Note: This report is the first in a series on local service clubs. If you are a member of a service club in Brazil, please e-mail Evan Wade .
And to think, it all started because of a commute to Terre Haute.
Welcome to the Breakfast Optimist Club, a group of 50 members. Known mostly for their Clothe-a-Child program, the club has been in Brazil for "13 or 14 years," according to Brazil chapter founder Frank Peebles.
"I attended the Optimist Club meetings in Terre Haute years ago, when I worked there," Peebles said. "I took a job at a bank here in Brazil and they didn't like me commuting to Terre Haute every week to attend a club, so I just started one here."
Peebles has recruited "over 100 members" to the Brazil branch and others, and has served as President of many of the same chapters.
Marion "Sarge" Eveland, one of the Brazil chapter's charter members and unofficial spokesman for the group, finds speakers for the club's Sunday breakfasts and is generally a well-known name around the community.
"We try to help everyone with different projects," he said. "And we never do anything for one person. It's always groups."
The group's motto, "Friend of Youth," reflects the B.O.C.'s involvement with children of the community. They host several events, including an annual golf scramble and the previously mentioned Clothe-a-Child program. One of their more popular programs, the Respect for Law Camp, sends several grade school students to learn about police officers, their work, and their technology.
Though he has accomplished quite a bit through his work in the Optimist Club, Peebles struggles to recall an event he remembers more fondly than others.
"Years ago we got some money and built the Staunton ball park," Peebles said, when asked what accomplishment he was the proudest of. "The shelter, playground, ball diamond... we did the whole thing out there. I guess I'm pretty proud of that."
Far and away, the Optimist Club's biggest event of the year is their Clothe-a-Child program. Every year around Christmas, the group spends approximately $10 thousand to clothe needy children in the community.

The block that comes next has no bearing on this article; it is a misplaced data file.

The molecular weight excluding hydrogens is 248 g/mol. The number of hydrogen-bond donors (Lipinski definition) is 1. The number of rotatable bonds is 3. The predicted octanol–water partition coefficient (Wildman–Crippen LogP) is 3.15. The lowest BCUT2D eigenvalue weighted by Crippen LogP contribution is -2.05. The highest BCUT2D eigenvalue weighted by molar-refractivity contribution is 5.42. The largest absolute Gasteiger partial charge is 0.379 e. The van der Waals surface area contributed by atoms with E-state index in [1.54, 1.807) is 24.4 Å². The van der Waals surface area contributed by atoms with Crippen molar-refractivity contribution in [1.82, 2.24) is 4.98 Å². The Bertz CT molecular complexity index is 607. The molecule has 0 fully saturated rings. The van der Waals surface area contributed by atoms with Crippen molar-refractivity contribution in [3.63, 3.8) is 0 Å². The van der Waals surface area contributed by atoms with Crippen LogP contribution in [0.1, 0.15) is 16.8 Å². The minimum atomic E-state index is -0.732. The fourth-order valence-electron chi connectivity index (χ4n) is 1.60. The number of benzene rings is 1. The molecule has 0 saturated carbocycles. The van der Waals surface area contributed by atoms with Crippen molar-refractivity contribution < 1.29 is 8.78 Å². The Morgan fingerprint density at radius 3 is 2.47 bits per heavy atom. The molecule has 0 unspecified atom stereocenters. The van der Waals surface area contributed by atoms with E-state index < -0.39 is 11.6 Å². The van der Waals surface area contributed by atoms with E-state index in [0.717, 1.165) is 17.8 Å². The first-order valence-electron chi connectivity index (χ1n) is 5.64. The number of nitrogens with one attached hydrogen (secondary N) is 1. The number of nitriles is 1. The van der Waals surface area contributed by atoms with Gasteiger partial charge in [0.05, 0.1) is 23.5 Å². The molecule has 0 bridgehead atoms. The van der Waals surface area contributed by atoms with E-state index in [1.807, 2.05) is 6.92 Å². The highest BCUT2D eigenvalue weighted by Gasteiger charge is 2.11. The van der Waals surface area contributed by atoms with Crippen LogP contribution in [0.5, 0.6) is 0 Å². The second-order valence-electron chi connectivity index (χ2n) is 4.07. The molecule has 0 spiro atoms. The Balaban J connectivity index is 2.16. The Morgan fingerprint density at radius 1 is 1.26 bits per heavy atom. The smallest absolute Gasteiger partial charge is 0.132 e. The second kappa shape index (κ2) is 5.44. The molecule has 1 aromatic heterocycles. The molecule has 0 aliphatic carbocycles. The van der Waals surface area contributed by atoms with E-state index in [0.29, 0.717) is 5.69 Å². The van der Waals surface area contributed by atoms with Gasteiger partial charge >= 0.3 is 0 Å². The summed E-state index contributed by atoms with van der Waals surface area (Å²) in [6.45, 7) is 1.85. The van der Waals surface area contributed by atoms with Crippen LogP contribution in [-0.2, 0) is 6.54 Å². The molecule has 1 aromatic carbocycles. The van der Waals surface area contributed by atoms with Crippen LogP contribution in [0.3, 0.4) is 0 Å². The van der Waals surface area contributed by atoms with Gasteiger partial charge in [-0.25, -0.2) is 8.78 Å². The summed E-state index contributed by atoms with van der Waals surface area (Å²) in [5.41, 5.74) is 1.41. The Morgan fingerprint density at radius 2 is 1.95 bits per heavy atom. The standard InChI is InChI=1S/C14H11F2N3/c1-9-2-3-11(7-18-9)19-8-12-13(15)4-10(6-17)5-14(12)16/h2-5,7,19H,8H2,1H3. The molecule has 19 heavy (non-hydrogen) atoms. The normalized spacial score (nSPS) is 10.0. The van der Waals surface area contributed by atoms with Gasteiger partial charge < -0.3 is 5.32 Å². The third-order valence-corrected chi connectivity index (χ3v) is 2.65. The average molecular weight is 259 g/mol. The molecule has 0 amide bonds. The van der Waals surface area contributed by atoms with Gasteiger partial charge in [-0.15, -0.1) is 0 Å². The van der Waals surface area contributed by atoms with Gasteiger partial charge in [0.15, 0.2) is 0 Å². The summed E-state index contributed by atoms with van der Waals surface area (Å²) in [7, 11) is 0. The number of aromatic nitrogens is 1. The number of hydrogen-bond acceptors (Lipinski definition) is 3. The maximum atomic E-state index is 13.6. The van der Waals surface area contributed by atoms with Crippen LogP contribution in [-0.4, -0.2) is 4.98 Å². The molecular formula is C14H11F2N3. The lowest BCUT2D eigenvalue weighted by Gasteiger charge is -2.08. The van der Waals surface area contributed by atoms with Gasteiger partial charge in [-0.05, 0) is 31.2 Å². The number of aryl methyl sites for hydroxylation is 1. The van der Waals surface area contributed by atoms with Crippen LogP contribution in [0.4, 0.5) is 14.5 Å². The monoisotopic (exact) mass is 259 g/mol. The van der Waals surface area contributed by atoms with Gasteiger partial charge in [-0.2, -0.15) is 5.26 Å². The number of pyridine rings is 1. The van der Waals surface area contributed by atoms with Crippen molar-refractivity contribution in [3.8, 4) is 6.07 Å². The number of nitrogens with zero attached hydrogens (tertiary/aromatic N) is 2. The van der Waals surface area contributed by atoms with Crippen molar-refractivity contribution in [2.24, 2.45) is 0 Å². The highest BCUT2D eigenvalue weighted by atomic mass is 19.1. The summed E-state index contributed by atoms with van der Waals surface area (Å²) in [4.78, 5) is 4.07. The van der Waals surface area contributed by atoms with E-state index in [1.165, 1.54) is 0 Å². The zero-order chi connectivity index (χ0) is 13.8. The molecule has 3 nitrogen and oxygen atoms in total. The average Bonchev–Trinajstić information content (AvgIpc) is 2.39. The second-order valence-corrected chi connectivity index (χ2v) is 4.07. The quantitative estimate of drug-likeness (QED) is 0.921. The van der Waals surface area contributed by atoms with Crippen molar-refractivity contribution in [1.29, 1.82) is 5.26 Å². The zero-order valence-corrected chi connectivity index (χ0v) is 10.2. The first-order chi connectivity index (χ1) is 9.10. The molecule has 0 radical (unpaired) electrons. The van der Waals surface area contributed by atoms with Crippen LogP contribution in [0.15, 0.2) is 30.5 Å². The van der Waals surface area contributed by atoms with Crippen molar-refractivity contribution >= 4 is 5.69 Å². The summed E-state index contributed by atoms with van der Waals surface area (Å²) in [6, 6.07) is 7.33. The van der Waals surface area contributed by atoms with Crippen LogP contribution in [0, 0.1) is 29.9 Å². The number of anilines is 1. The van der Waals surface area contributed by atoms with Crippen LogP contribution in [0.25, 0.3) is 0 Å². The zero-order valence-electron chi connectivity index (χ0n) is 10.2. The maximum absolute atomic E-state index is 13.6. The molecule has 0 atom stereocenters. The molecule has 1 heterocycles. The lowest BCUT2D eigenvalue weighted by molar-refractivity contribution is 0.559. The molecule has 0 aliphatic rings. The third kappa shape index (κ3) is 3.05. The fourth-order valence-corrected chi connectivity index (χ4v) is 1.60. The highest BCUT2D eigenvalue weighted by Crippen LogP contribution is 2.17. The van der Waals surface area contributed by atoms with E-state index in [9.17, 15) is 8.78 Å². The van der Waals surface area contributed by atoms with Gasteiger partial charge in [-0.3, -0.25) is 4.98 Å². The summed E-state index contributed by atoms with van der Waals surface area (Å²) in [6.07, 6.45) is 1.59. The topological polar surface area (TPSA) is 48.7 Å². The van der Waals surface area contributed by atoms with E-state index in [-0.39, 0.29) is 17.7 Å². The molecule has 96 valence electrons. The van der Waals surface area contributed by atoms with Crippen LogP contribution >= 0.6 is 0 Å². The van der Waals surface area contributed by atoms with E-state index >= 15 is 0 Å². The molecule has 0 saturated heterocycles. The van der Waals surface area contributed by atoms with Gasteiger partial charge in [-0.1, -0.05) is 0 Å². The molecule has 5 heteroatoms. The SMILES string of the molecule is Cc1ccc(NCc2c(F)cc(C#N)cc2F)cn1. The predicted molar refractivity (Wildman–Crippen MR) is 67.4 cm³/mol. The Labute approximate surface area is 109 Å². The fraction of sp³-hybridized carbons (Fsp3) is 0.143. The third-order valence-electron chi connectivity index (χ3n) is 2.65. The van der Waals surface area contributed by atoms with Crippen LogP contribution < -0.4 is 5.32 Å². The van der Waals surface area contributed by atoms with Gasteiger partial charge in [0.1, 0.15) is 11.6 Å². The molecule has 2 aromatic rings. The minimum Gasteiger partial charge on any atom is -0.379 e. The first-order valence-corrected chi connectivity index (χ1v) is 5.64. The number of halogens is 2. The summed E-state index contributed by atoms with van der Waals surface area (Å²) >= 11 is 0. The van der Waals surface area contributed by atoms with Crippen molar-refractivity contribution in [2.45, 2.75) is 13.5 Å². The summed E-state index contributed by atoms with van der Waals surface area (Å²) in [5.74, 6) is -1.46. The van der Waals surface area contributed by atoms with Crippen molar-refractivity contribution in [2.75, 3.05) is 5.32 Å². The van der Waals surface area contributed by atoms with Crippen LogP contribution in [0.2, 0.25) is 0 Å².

"We get a list of children from the churches, and then service clubs in the community divide the names up," President Judy Tribble said. "It's our biggest event of the year. We do other stuff, but that's what we're best known for."
The club's smaller endeavors include selling poinsettias, 3 by 5 flags, and food and drinks at area festivals. This year they will be selling caramel apples at the Popcorn Festival.
Optimist International, their parent group, does some work with singular subjects as well, providing trips for children diagnosed with cancer to a summer camp. Additionally, they participate in the "pop tab" program, with proceeds going to Riley Children's hospital.
"We haven't got a lot of the big stuff like that nailed down yet," Tribble said, referring to the Brazil chapter. "It takes quite a bit of money to send a kid to that camp. We're hoping to in the future, though, definitely."
The club, which meets at the American Legion every Sunday morning to have breakfast and listen to a speaker, has "12 or 13" charter members, according to Eveland. Tribble says that she enjoys the work that she does with the club for various reasons:
"I enjoy the social aspect of it," she explained. "And I love helping kids. I have four kids of my own so I know how it is."
Eveland enjoys it too, but maybe for more reasons than he lets on.
"I'm just a go-getter," he said.